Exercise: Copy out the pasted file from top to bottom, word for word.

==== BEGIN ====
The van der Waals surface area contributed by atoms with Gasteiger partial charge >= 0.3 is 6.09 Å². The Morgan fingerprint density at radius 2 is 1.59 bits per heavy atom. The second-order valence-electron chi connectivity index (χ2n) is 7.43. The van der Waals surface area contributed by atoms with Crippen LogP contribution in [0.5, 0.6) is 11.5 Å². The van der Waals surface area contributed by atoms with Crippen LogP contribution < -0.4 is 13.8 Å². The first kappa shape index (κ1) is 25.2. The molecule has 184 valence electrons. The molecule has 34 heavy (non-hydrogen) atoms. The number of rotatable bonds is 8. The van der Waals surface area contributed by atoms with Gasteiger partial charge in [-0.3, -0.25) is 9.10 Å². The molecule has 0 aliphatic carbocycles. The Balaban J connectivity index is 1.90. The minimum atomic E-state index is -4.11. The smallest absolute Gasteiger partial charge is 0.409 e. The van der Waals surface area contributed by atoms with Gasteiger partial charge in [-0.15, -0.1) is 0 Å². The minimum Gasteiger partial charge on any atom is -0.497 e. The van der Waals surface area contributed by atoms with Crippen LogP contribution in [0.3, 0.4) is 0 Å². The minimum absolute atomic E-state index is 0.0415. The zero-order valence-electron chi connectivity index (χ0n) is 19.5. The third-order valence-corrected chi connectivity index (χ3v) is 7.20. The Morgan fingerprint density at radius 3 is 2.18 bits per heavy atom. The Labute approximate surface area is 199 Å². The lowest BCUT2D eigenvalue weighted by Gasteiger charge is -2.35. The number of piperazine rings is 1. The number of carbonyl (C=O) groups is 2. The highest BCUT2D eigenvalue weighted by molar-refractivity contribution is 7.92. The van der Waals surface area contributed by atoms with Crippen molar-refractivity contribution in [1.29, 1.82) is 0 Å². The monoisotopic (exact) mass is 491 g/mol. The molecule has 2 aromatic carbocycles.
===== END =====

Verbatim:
The van der Waals surface area contributed by atoms with Gasteiger partial charge >= 0.3 is 6.09 Å². The Morgan fingerprint density at radius 2 is 1.59 bits per heavy atom. The second-order valence-electron chi connectivity index (χ2n) is 7.43. The van der Waals surface area contributed by atoms with Crippen LogP contribution in [0.5, 0.6) is 11.5 Å². The van der Waals surface area contributed by atoms with Crippen LogP contribution < -0.4 is 13.8 Å². The first kappa shape index (κ1) is 25.2. The molecule has 184 valence electrons. The molecule has 34 heavy (non-hydrogen) atoms. The number of rotatable bonds is 8. The van der Waals surface area contributed by atoms with Gasteiger partial charge in [-0.3, -0.25) is 9.10 Å². The molecule has 0 aliphatic carbocycles. The Balaban J connectivity index is 1.90. The minimum atomic E-state index is -4.11. The smallest absolute Gasteiger partial charge is 0.409 e. The van der Waals surface area contributed by atoms with Gasteiger partial charge in [-0.15, -0.1) is 0 Å². The minimum Gasteiger partial charge on any atom is -0.497 e. The van der Waals surface area contributed by atoms with Crippen LogP contribution in [0.3, 0.4) is 0 Å². The minimum absolute atomic E-state index is 0.0415. The zero-order valence-electron chi connectivity index (χ0n) is 19.5. The third-order valence-corrected chi connectivity index (χ3v) is 7.20. The Morgan fingerprint density at radius 3 is 2.18 bits per heavy atom. The Labute approximate surface area is 199 Å². The lowest BCUT2D eigenvalue weighted by Gasteiger charge is -2.35. The number of piperazine rings is 1. The number of carbonyl (C=O) groups is 2. The highest BCUT2D eigenvalue weighted by molar-refractivity contribution is 7.92. The van der Waals surface area contributed by atoms with Crippen molar-refractivity contribution in [1.29, 1.82) is 0 Å². The monoisotopic (exact) mass is 491 g/mol. The molecule has 2 aromatic carbocycles.